American Chemical Society – A major improvement in the world’s lightest solid material and best solid insulating material, described here today, may put more of this space-age wonder into insulated clothing, refrigerators with thinner walls that hold more food, building insulation and other products.
The report, on development of a new flexible “aerogel” ― stuff so light it has been called “solid smoke” ― was part of the 244th National Meeting & Exposition of the American Chemical Society, the world’s largest scientific society.
Mary Ann B. Meador, Ph.D., explained that traditional aerogels, developed decades ago and made from silica, found in beach sand, are brittle, and break and crumble easily. Scientists have improved the strength of aerogels over the years, and Meador described one of these muscled-up materials developed with colleagues at the NASA Glenn Research Center in Cleveland, Ohio.
“The new aerogels are up to 500 times stronger than their silica counterparts,” Meador said. “A thick piece actually can support the weight of a car. And they can be produced in a thin form, a film so flexible that a wide variety of commercial and industrial uses are possible.”
Flexible aerogels, for instance, could be used in a new genre of super-insulating clothing that keeps people warm in the cold with less bulk than traditional “thermal” garments. Tents and sleeping bags would have the same advantages. Home refrigerator and freezer walls insulated with other forms of the material would shrink in thickness, increasing storage capacity. Meador said that the aerogel is 5-10 times more efficient than existing insulation, with a quarter-inch-thick sheet providing as much insulation as 3 inches of fiberglass. And there could be multiple applications in thin-but-high-efficiency insulation for buildings, pipes, water heater tanks and other devices.
NASA envisions one use in an advanced re-entry system for spacecraft returning to Earth from the International Space Station, and perhaps other missions. Re-entry vehicles need a heat shield that keeps them from burning up due to frictional heating from Earth’s atmosphere. Those shields can be bulky and heavy. So NASA is exploring use of a heat shield made from flexible aerogel that inflates like a balloon when spacecraft enter the atmosphere.
Meador said the material also could be used to insulate spacesuits. However, it likely would not be good for firefighting clothing products, which require protection beyond the 575 degrees Fahrenheit limits of the aerogel.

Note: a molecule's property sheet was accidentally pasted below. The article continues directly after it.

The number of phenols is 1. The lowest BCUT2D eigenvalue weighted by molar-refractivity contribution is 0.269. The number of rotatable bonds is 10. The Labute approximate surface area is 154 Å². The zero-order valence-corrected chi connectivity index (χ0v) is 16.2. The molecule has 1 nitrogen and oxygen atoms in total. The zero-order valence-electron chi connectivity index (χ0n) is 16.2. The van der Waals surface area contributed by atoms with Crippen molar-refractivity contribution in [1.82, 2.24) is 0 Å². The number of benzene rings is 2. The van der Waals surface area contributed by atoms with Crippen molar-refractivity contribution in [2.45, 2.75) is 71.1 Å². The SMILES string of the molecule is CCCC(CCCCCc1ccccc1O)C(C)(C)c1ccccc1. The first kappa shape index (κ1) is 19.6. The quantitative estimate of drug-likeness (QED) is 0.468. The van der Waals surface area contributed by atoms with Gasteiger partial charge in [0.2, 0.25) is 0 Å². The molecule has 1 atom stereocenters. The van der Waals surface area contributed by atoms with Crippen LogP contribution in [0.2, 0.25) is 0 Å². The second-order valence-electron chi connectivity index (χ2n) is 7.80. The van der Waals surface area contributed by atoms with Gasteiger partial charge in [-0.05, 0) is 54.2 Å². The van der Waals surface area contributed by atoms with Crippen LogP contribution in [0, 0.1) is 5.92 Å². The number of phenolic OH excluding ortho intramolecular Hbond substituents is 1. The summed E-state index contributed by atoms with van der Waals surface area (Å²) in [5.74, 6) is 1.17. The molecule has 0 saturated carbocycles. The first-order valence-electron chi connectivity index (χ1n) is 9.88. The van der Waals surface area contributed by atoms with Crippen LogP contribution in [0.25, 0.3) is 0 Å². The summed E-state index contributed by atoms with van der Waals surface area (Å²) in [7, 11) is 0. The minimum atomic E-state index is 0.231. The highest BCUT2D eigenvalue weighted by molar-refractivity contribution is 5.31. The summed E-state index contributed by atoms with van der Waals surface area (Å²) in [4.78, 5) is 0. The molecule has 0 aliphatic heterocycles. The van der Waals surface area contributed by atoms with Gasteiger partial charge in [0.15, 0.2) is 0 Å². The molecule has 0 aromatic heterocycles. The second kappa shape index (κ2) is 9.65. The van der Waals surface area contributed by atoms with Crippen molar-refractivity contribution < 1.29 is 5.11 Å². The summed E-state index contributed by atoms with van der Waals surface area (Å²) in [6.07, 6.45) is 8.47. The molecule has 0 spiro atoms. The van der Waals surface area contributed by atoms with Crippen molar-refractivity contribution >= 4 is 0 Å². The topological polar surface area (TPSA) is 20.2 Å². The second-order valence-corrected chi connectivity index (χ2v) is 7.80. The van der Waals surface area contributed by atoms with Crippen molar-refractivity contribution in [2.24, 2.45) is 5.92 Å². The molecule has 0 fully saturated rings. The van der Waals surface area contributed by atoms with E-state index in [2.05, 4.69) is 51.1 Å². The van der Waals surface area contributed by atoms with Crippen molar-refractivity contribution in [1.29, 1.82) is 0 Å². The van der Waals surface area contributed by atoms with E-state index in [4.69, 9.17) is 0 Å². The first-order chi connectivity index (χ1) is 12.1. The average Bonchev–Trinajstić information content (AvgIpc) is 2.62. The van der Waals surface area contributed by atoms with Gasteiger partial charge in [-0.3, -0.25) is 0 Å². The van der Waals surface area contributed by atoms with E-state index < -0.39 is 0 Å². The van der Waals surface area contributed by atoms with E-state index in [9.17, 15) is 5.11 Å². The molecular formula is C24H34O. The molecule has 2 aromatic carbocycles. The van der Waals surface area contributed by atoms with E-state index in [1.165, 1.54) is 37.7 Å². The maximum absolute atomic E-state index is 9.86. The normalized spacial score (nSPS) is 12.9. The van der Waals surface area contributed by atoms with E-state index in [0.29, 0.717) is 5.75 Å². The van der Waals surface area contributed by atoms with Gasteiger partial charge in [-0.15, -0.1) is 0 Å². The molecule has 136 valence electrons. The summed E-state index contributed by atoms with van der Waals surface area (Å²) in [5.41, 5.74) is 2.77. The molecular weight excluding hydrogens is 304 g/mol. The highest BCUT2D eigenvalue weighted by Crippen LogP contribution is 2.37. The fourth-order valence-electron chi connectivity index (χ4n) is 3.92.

Scientists produced the stronger new aerogels in two ways. One involved making changes in the innermost architecture of traditional silica aerogels. They used a polymer, a plastic-like material, to reinforce the networks of silica that extend throughout an aerogel’s structure. Another involved making aerogels from polyimide, an incredibly strong and heat-resistant polymer, or plastic-like material, and then inserting brace-like cross-links to add further strength to the structure.
Abstract – Polyimide gels are produced by cross-linking anhydride capped polyamic acid oligomers with aromatic triamine in solution and chemically imidizing. The gels are then supercritically dried to form nanoporous polyimide aerogels with densities as low as 0.14 g/cm(3) and surface areas as high as 512 m(2)/g. To understand the effect of the polyimide backbone on properties, aerogels from several combinations of diamine and dianhydride, and formulated oligomer chain length are examined. Formulations made from 2,2′-dimethylbenzidine as the diamine shrink the least but have among the highest compressive modulus. Formulations made using 4,4′-oxydianiline or 2,2’dimethylbenzidine can be fabricated into continuous thin films using a roll to roll casting process. The films are flexible enough to be rolled or folded back on themselves and recover completely without cracking or flaking, and have tensile strengths of 4-9 MPa. Finally, the highest onset of decomposition (above 600 °C) of the polyimide aerogels was obtained using p-phenylene diamine as the backbone diamine with either dianhydride studied. All of the aerogels are suitable candidates for high-temperature insulation with glass transition temperatures ranging from 270-340 °C and onsets of decomposition from 460-610 °C.
The polymer cross-linked aerogels described and referred to above exhibit far greater strength than the corresponding native ceramic aerogels (as much as two orders of magnitude greater strength with only a two- to three-fold increase in density). However, despite their improved strength they still remain relatively inflexible and are subject to brittle failure. Consequently there are numerous applications that could benefit from the insulative and improved mechanical properties of ceramic aerogels as described in the aforementioned publications, but where additional flexibility is necessary or would be desirable. For example, space-suit insulation could benefit significantly from more flexible ceramic aerogels having the insulative properties described above.
* Cross-linked polyimide aerogels are viable approach to higher temperature, flexible insulation for inflatable decelerators
* all-polyimide aerogels are as strong or stronger than polymer reinforced silica aerogels at the same density
* Currently, examining use of carbon nanofiber(Poster 334)and clay nanoparticles to improve performance
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